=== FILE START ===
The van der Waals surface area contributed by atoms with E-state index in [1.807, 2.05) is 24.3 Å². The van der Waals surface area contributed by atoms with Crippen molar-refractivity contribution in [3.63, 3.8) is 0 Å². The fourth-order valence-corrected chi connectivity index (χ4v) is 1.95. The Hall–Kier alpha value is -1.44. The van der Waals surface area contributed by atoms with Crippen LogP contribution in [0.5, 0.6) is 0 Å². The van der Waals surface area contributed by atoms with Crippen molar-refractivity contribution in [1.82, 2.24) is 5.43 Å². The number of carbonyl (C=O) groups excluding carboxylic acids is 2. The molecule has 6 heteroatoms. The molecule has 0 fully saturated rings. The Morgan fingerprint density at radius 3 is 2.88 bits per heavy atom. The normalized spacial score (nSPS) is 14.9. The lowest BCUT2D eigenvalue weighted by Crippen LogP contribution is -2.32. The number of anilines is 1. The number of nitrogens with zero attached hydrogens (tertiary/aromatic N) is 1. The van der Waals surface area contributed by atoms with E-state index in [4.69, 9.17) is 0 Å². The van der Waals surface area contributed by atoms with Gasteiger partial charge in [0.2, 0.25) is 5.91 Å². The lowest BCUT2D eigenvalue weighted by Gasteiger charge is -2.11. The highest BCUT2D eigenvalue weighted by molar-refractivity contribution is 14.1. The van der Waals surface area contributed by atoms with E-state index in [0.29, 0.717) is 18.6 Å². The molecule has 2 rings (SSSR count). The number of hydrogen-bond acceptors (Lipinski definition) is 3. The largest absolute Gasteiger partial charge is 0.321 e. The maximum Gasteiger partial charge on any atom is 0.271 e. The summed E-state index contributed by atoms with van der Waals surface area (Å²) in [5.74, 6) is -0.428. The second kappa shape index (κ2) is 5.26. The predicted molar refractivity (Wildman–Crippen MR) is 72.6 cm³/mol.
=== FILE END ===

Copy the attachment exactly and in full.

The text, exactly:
The van der Waals surface area contributed by atoms with E-state index in [1.807, 2.05) is 24.3 Å². The van der Waals surface area contributed by atoms with Crippen molar-refractivity contribution in [3.63, 3.8) is 0 Å². The fourth-order valence-corrected chi connectivity index (χ4v) is 1.95. The Hall–Kier alpha value is -1.44. The van der Waals surface area contributed by atoms with Crippen LogP contribution in [0.5, 0.6) is 0 Å². The van der Waals surface area contributed by atoms with Crippen molar-refractivity contribution in [1.82, 2.24) is 5.43 Å². The number of carbonyl (C=O) groups excluding carboxylic acids is 2. The molecule has 6 heteroatoms. The molecule has 0 fully saturated rings. The Morgan fingerprint density at radius 3 is 2.88 bits per heavy atom. The normalized spacial score (nSPS) is 14.9. The lowest BCUT2D eigenvalue weighted by Crippen LogP contribution is -2.32. The number of anilines is 1. The number of nitrogens with zero attached hydrogens (tertiary/aromatic N) is 1. The van der Waals surface area contributed by atoms with E-state index in [4.69, 9.17) is 0 Å². The van der Waals surface area contributed by atoms with Gasteiger partial charge in [0.2, 0.25) is 5.91 Å². The lowest BCUT2D eigenvalue weighted by Gasteiger charge is -2.11. The highest BCUT2D eigenvalue weighted by molar-refractivity contribution is 14.1. The van der Waals surface area contributed by atoms with E-state index in [0.29, 0.717) is 18.6 Å². The molecule has 2 rings (SSSR count). The number of hydrogen-bond acceptors (Lipinski definition) is 3. The largest absolute Gasteiger partial charge is 0.321 e. The maximum Gasteiger partial charge on any atom is 0.271 e. The summed E-state index contributed by atoms with van der Waals surface area (Å²) in [5.74, 6) is -0.428. The second kappa shape index (κ2) is 5.26. The predicted molar refractivity (Wildman–Crippen MR) is 72.6 cm³/mol.